American Samoa: How Many Delegates Does American Samoa Get? The US Territory Gets A Say In The 2016 Primaries, Too | Bustle
Super Tuesday is the biggest voting day of primary season. A total of 14 states and territories will cast their votes on March 1st, and it’s a diverse roster: Texas, Vermont, Georgia, Colorado and Oklahoma are amongst the states that will head to the polls on Super Tuesday. And then there’s American Samoa, the tiny US territory 2,500 miles from Hawaii that will also hold a caucus on March 1st. How many delegates does American Samoa get? In the Democratic contest, American Samoa gets 10 delegates. Six of them are regular pledged delegates, while the other four are superdelegates who can vote for whomever they please at the national convention over the summer. Republicans in American Samoa will select a candidate on March 22nd, with nine delegates at play.
The case for birthright citizenship for individuals born in U.S. territories, Tuaua v. United States, could be decided by the Supreme Court. Attorneys filed a petition for writ of certiorari Monday last week requesting that the Supreme Court review the decision of a lower court denying citizenship to people born in American Samoa. “Our goal is for the Supreme Court to recognize that citizenship is a constitutional right, not a mere congressional privilege, for the millions of Americans born in U.S. territories,” Neil Weare, president and founder of We the People Project, a nonprofit advocacy organization for Americans in U.S. territories, told NBC News. In June 2015, the District of Columbia Circuit Court ruled that the citizenship clause of the 14th Amendment was “ambiguous” as to whether birthright citizenship was guaranteed in overseas U.S. territories.
A former Guam resident advocating for citizenship rights of American Samoans on Monday asked the full D.C. Circuit Court of Appeals to review an earlier decision that said birthright citizenship isn’t a right guaranteed under the U.S. Constitution. In June, a panel of judges decided that citizenship isn’t a “fundamental right” for territorial residents. The case challenges the status of those born in the U.S. territory of American Samoa. Residents there are considered “non-citizen nationals,” which doesn’t carry all the rights and responsibilities of U.S. citizens.
A U.S. appeals court on Friday ruled against a group of American Samoans who had argued that those born in the U.S. territory in the South Pacific should be eligible for U.S. citizenship at birth. The U.S. Court of Appeals for the District of Columbia Circuit, noting that both the U.S. government and the government in American Samoa opposed the campaign, rejected the legal challenge made by named plaintiff Leneuoti Fiafia Tuaua and seven others. Writing on behalf of a three-judge panel, Judge Janice Rogers Brown said the court was sympathetic to the claim, but reluctant to “impose citizenship by judicial fiat – where doing so requires us to override the democratic prerogatives of the American Samoan people themselves.”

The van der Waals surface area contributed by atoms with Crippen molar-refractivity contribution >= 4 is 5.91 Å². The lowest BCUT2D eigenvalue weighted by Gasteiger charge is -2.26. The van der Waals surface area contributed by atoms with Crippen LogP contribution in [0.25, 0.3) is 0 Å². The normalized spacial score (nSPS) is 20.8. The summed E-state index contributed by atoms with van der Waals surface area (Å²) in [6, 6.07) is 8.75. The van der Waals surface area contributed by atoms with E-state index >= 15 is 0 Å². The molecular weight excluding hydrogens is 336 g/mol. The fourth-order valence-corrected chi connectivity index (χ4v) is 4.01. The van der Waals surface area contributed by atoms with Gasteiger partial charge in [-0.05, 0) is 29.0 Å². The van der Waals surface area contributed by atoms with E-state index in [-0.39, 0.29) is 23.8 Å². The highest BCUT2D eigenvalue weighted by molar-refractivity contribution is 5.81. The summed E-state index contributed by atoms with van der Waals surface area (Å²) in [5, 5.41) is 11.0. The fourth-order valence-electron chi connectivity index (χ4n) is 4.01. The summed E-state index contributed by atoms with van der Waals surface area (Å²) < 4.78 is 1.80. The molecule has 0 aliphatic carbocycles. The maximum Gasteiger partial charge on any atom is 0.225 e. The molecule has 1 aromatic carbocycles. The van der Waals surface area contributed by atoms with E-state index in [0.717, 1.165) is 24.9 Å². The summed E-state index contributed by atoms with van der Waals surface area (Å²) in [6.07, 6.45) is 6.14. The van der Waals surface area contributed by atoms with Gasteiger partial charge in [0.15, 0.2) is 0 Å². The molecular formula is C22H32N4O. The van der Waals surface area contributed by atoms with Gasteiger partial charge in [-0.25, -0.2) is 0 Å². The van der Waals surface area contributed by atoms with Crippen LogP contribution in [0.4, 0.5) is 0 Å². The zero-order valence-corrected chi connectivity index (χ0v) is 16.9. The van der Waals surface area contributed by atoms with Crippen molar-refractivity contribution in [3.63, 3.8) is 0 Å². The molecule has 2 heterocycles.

American Samoa: Former territorial Senate president Moliga elected governor in special election | The Republic
Voters in American Samoa have elected former territorial Senate President Lolo Matalasi Moliga to be their governor. The special election was required after none of the six candidates in the Nov. 6 general election received a majority of the vote. Moliga received 53 percent of the ballots, or just over 6,600 votes, in Tuesday’s election. Lt. Gov. Faoa Aitofele Sunia won 47 percent. “This victory is not our victory but the people of American Samoa’s victory,” Moliga told supporters at his campaign headquarters. He said his campaign motto “People First” will remain throughout his term in office.
What do you get when 50 or so Republicans gather in a restaurant-bar? In American Samoa, you get a presidential caucus. The U.S. territory, located about 2,300 miles south of Hawaii, gets its chance Tuesday to choose delegates to the Republican National Convention and vote on a presidential candidate. It’s a decidedly local affair. Republicans will meet at Toa Bar & Grill. The six delegates picked at the caucus will join three American Samoa “superdelegates” at the convention.